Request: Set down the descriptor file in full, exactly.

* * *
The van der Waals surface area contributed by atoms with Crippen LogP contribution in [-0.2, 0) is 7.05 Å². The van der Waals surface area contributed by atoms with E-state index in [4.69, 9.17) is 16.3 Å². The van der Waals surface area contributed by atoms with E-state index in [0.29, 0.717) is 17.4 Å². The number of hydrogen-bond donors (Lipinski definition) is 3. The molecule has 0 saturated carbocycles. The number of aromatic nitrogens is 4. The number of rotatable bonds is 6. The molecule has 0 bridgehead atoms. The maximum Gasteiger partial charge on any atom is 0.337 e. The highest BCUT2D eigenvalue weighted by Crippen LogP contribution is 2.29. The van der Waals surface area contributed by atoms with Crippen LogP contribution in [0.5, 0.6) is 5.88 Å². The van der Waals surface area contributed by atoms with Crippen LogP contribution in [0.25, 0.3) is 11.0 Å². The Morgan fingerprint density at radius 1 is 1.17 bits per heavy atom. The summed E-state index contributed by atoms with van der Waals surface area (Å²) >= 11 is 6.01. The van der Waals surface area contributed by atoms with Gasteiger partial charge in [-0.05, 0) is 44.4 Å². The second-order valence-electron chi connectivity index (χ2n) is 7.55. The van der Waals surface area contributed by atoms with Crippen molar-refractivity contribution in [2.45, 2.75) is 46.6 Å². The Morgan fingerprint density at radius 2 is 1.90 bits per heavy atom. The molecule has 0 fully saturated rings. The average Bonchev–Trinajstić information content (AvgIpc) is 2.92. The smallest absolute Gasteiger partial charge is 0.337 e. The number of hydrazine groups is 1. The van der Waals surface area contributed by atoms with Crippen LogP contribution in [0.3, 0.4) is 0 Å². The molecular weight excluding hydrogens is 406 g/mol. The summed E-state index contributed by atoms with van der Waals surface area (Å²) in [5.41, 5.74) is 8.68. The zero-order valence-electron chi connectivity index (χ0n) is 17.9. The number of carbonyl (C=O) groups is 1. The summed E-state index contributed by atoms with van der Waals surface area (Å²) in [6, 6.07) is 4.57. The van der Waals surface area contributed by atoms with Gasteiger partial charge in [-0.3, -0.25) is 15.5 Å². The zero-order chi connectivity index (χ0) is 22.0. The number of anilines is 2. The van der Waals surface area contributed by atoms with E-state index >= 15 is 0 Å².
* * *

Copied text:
The van der Waals surface area contributed by atoms with Crippen LogP contribution in [-0.2, 0) is 7.05 Å². The van der Waals surface area contributed by atoms with E-state index in [4.69, 9.17) is 16.3 Å². The van der Waals surface area contributed by atoms with E-state index in [0.29, 0.717) is 17.4 Å². The number of hydrogen-bond donors (Lipinski definition) is 3. The molecule has 0 saturated carbocycles. The number of aromatic nitrogens is 4. The number of rotatable bonds is 6. The molecule has 0 bridgehead atoms. The maximum Gasteiger partial charge on any atom is 0.337 e. The highest BCUT2D eigenvalue weighted by Crippen LogP contribution is 2.29. The van der Waals surface area contributed by atoms with Crippen LogP contribution in [0.5, 0.6) is 5.88 Å². The van der Waals surface area contributed by atoms with Crippen LogP contribution in [0.25, 0.3) is 11.0 Å². The Morgan fingerprint density at radius 1 is 1.17 bits per heavy atom. The summed E-state index contributed by atoms with van der Waals surface area (Å²) >= 11 is 6.01. The van der Waals surface area contributed by atoms with Gasteiger partial charge in [-0.05, 0) is 44.4 Å². The second-order valence-electron chi connectivity index (χ2n) is 7.55. The van der Waals surface area contributed by atoms with Crippen molar-refractivity contribution in [2.45, 2.75) is 46.6 Å². The Morgan fingerprint density at radius 2 is 1.90 bits per heavy atom. The molecule has 0 fully saturated rings. The average Bonchev–Trinajstić information content (AvgIpc) is 2.92. The smallest absolute Gasteiger partial charge is 0.337 e. The number of hydrazine groups is 1. The van der Waals surface area contributed by atoms with Crippen LogP contribution in [0.3, 0.4) is 0 Å². The molecular weight excluding hydrogens is 406 g/mol. The summed E-state index contributed by atoms with van der Waals surface area (Å²) in [5.41, 5.74) is 8.68. The zero-order valence-electron chi connectivity index (χ0n) is 17.9. The number of carbonyl (C=O) groups is 1. The summed E-state index contributed by atoms with van der Waals surface area (Å²) in [6, 6.07) is 4.57. The van der Waals surface area contributed by atoms with Gasteiger partial charge in [-0.3, -0.25) is 15.5 Å². The zero-order chi connectivity index (χ0) is 22.0. The number of anilines is 2. The van der Waals surface area contributed by atoms with E-state index >= 15 is 0 Å².